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Organized Play for Kids at Home During COVID-19

Keeping kids occupied and engaged during the Covid-19 restrictions is challenging but with a little thought and some planning it is achievable. When your kids are happy and entertained it is easier for you to complete work, or whatever other activities you need to do to run your home and life during this testing time.

 

 

We have looked at the importance of the ‘Schedule’ in a previous article and how to map out the day’s activities and timetable to best suit the ages of your children and to fit around what commitments you have with working from home.

 

But how do you fill those ‘play’ hours that have been carefully scheduled in?

 

Planning dedicated time for play

 

Once you’ve mapped out times for things like food and school assignments, you’re ready to fill in the rest of the day. It is worth remembering that carving out time for dedicated child-led play is a very positive thing for kids. This is something that we often do not do enough and now is the perfect opportunity; when a child is imagining, creating, building or inventing, they are doing some serious learning.

 

In your new daily schedule, have a few 15 to 30 minute blocks of time, dependent on the age of your child you may need to do a little longer or a little shorter but within this timeframe will be about right. This is time for dedicated child-led play. The more your child plays, the more they learn to play – playing takes practice!

 

 

 

A few tips for effective playtime:

 

  • Now is a good time to sort out the toy box or playroom and remove any unused or broken toys. Removing clutter will make it easier for children to find the toys they can engage with.

 

  • The good news is that you do not need to order a bunch of new toys to keep your children occupied – the key is to focus on ‘open-ended play’.

 

  • Open-ended play is a hot topic among child development specialists; it allows a child to make their own decisions and fully engage with their creativity and imagination. Essentially there are no instructions, rules or guides for a child to follow - there is no ‘right’ or ‘wrong’ way to complete or finish a project. Open-ended materials and toys are non-descript items that a child can play with freely.

 

 

Examples include:

•  Cardboard boxes

•  Clay, modelling clay or play-dough

•  Sand

•  Building bricks or stickle bricks

•  Fabrics

•  Paper supplies

•  Colouring pencils and paint

•  Cars and trucks, play kitchens and dolls (think toys from your own childhood)

 

  • Open-ended play doesn’t just entertain, it enables confident decision-making in children, it also helps them implement those decisions successfully. Whilst your child is developing, their imagination needs to be encouraged, this is particularly true between ages 3-7 years old. Engaging in open-ended play is crucial for these early stages of development.

 

  • When children engage in open-ended play together, they begin to practice their leadership and decision-making skills; if they are not handed a set of instructions or rules they will develop their own. If you give your child a board game or puzzle they will follow the instructions. However, if you give them a set of building bricks or other items from the list with no instructions or end result to aim for, they will build a creation entirely from their imagination. In doing so, they become the creative leaders of the own playtime and learn to develop critical decision-making skills.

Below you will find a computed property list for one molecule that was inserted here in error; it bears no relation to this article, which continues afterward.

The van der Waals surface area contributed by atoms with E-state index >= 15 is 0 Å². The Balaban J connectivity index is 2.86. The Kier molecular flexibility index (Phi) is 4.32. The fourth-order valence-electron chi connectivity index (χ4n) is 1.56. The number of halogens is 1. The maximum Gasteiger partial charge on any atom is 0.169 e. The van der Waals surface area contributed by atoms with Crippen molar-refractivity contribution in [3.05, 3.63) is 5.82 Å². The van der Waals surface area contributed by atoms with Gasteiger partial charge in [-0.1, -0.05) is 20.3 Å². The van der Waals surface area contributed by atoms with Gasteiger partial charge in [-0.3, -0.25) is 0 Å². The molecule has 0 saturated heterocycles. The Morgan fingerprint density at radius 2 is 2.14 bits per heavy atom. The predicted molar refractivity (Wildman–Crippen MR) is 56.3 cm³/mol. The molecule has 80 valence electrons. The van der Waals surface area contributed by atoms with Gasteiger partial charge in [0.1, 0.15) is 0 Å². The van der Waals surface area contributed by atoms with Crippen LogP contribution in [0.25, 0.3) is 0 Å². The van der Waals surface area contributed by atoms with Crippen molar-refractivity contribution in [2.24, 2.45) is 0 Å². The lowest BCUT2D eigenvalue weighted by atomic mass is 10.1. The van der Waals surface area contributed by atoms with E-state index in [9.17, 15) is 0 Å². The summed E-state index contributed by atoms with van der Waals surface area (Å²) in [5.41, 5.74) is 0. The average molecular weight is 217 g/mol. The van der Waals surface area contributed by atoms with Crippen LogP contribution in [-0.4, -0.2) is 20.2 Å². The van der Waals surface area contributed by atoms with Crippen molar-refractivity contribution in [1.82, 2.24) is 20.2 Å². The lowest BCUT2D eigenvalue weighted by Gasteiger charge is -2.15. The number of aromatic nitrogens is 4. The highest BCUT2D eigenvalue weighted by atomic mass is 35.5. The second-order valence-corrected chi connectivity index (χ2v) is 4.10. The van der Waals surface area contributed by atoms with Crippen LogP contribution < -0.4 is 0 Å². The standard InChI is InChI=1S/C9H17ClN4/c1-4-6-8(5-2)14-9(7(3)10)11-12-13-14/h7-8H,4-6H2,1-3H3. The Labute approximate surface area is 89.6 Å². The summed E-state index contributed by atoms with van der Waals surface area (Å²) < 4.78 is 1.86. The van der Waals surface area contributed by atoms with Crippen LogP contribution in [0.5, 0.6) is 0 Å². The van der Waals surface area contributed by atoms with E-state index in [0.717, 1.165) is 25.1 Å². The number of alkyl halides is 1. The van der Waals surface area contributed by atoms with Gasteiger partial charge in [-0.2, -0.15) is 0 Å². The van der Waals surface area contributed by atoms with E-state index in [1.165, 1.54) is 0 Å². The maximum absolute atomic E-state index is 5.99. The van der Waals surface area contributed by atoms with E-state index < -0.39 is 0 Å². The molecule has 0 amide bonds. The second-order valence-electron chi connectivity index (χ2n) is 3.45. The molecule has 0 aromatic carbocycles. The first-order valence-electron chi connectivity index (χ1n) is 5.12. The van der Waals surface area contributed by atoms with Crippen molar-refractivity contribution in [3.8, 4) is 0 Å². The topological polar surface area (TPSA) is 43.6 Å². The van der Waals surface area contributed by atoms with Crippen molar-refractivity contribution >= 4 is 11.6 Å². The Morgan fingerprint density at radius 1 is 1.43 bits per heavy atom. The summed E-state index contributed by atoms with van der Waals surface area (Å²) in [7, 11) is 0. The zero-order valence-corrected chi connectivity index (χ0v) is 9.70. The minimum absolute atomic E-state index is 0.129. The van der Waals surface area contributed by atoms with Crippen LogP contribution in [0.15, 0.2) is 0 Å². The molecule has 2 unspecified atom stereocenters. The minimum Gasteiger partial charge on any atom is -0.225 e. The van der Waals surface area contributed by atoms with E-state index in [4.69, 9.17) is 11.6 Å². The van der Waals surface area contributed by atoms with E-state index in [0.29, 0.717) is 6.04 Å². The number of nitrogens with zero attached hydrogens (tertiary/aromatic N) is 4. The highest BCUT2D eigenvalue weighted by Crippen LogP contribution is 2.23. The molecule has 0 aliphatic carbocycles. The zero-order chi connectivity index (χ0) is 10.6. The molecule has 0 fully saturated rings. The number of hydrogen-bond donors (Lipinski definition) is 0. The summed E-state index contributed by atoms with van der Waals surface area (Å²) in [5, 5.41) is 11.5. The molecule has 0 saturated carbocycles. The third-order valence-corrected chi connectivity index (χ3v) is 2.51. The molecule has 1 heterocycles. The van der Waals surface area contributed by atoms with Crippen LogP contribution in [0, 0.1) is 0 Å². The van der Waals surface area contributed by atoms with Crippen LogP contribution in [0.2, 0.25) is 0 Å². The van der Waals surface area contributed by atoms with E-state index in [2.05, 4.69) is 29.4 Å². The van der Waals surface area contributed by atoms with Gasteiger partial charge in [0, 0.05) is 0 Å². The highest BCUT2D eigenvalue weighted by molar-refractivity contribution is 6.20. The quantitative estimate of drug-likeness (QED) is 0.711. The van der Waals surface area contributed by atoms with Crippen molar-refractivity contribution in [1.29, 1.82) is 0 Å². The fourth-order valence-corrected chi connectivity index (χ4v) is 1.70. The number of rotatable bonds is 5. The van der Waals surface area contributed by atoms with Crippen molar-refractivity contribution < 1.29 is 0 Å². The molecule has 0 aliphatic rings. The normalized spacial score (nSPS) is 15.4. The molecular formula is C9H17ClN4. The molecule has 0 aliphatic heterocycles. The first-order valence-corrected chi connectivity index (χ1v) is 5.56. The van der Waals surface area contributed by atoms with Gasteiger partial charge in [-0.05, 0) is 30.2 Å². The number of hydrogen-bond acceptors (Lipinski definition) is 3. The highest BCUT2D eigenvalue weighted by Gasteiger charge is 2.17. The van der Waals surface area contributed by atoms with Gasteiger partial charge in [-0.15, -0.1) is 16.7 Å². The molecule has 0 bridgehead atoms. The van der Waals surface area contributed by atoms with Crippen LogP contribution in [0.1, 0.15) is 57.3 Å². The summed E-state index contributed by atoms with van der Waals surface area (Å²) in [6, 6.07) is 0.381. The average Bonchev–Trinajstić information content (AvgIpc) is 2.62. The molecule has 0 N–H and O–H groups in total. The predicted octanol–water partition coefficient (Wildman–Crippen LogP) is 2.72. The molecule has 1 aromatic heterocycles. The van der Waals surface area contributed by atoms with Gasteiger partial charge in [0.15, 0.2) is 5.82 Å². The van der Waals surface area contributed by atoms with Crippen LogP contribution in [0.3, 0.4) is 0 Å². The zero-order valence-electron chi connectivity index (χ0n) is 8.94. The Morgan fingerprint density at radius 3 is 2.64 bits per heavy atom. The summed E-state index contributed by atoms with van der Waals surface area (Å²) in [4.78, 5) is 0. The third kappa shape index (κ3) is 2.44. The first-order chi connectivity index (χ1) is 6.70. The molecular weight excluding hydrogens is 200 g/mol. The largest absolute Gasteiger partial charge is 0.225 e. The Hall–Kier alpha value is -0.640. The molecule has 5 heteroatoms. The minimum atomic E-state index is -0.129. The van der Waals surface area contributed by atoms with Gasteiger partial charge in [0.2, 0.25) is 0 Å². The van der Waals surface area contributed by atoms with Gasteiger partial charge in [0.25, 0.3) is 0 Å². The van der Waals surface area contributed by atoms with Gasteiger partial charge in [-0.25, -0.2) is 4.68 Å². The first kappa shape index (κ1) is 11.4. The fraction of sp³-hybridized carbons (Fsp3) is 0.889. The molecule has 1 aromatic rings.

• There is no right or wrong with open-ended play which means your child will develop confidence and become less likely to refer to you for help. They become less afraid to make mistakes and more inclined to try new things.

 

  • So, skip the electronic toys that need constant replacement batteries, and instead opt for toys like train sets, role-playing toys, building blocks, play kitchens, modelling clay, paint, paper, crayons, card and craft items. These will require your kids to use their imagination and become absorbed in their own efforts, with no structured end or outcome.

 

  • An important point is to try to limit adult involvement; however, this does not mean unsupervised play. Allow yourself to accept some invitations to join in with play but don’t feel bad if you refuse other invitations kindly. Kids need to learn to play independently of adults. Whilst showing an interest in what they are doing is great, this is not a type of play that benefits from adults becoming too involved.

 

It is great to know that whilst your child is engaged in playing with basic toys they are learning a lot and that this really is important for their development. Keep an eye on how well they manage the play time slots and if they get bored after 15 minutes then keep them short, but if they are immersed and really enjoying what they are doing then it is fine to allow them a little longer. It is probably wise to change the activity after a while to keep play fresh and to allow for the other necessary activities on the schedule.

 

We’d love to see how your little one plays, share your playtime pictures with us using #BabyshopArabiaPlays